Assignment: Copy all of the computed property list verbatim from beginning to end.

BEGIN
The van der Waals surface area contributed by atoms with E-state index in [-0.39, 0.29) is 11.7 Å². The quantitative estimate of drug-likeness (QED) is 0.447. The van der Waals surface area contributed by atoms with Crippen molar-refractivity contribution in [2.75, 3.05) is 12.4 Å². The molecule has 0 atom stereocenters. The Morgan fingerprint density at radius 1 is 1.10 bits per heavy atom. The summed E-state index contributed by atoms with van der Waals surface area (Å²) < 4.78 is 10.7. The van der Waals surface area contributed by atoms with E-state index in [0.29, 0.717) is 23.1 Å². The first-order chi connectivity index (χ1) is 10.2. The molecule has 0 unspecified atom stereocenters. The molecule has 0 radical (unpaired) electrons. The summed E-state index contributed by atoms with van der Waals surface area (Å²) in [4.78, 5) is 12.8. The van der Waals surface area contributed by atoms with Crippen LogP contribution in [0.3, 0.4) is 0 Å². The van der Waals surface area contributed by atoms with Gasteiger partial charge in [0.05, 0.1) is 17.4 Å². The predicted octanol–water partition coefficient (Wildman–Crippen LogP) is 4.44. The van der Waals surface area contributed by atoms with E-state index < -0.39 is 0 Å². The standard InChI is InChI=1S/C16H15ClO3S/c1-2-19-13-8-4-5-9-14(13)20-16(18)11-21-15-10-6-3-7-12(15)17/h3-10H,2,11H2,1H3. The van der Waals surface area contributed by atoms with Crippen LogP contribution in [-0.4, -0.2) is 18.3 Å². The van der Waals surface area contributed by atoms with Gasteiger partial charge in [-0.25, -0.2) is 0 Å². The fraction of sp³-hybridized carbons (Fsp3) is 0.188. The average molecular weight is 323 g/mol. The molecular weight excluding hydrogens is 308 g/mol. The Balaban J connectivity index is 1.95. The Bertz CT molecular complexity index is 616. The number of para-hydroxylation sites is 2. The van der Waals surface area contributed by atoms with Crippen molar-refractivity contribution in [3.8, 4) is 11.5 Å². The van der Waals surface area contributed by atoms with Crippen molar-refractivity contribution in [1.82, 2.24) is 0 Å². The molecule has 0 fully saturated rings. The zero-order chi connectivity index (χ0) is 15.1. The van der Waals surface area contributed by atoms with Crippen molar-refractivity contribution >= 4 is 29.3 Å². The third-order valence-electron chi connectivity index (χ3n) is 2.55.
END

The van der Waals surface area contributed by atoms with E-state index in [-0.39, 0.29) is 11.7 Å². The quantitative estimate of drug-likeness (QED) is 0.447. The van der Waals surface area contributed by atoms with Crippen molar-refractivity contribution in [2.75, 3.05) is 12.4 Å². The molecule has 0 atom stereocenters. The Morgan fingerprint density at radius 1 is 1.10 bits per heavy atom. The summed E-state index contributed by atoms with van der Waals surface area (Å²) < 4.78 is 10.7. The van der Waals surface area contributed by atoms with E-state index in [0.29, 0.717) is 23.1 Å². The first-order chi connectivity index (χ1) is 10.2. The molecule has 0 unspecified atom stereocenters. The molecule has 0 radical (unpaired) electrons. The summed E-state index contributed by atoms with van der Waals surface area (Å²) in [4.78, 5) is 12.8. The van der Waals surface area contributed by atoms with Crippen LogP contribution in [0.3, 0.4) is 0 Å². The van der Waals surface area contributed by atoms with Gasteiger partial charge in [0.05, 0.1) is 17.4 Å². The predicted octanol–water partition coefficient (Wildman–Crippen LogP) is 4.44. The van der Waals surface area contributed by atoms with E-state index < -0.39 is 0 Å². The standard InChI is InChI=1S/C16H15ClO3S/c1-2-19-13-8-4-5-9-14(13)20-16(18)11-21-15-10-6-3-7-12(15)17/h3-10H,2,11H2,1H3. The van der Waals surface area contributed by atoms with Crippen LogP contribution in [-0.4, -0.2) is 18.3 Å². The van der Waals surface area contributed by atoms with Gasteiger partial charge in [-0.25, -0.2) is 0 Å². The fraction of sp³-hybridized carbons (Fsp3) is 0.188. The average molecular weight is 323 g/mol. The molecular weight excluding hydrogens is 308 g/mol. The Balaban J connectivity index is 1.95. The Bertz CT molecular complexity index is 616. The number of para-hydroxylation sites is 2. The van der Waals surface area contributed by atoms with Crippen molar-refractivity contribution in [3.8, 4) is 11.5 Å². The van der Waals surface area contributed by atoms with Crippen molar-refractivity contribution in [1.82, 2.24) is 0 Å². The molecule has 0 fully saturated rings. The zero-order chi connectivity index (χ0) is 15.1. The van der Waals surface area contributed by atoms with Crippen molar-refractivity contribution >= 4 is 29.3 Å². The third-order valence-electron chi connectivity index (χ3n) is 2.55.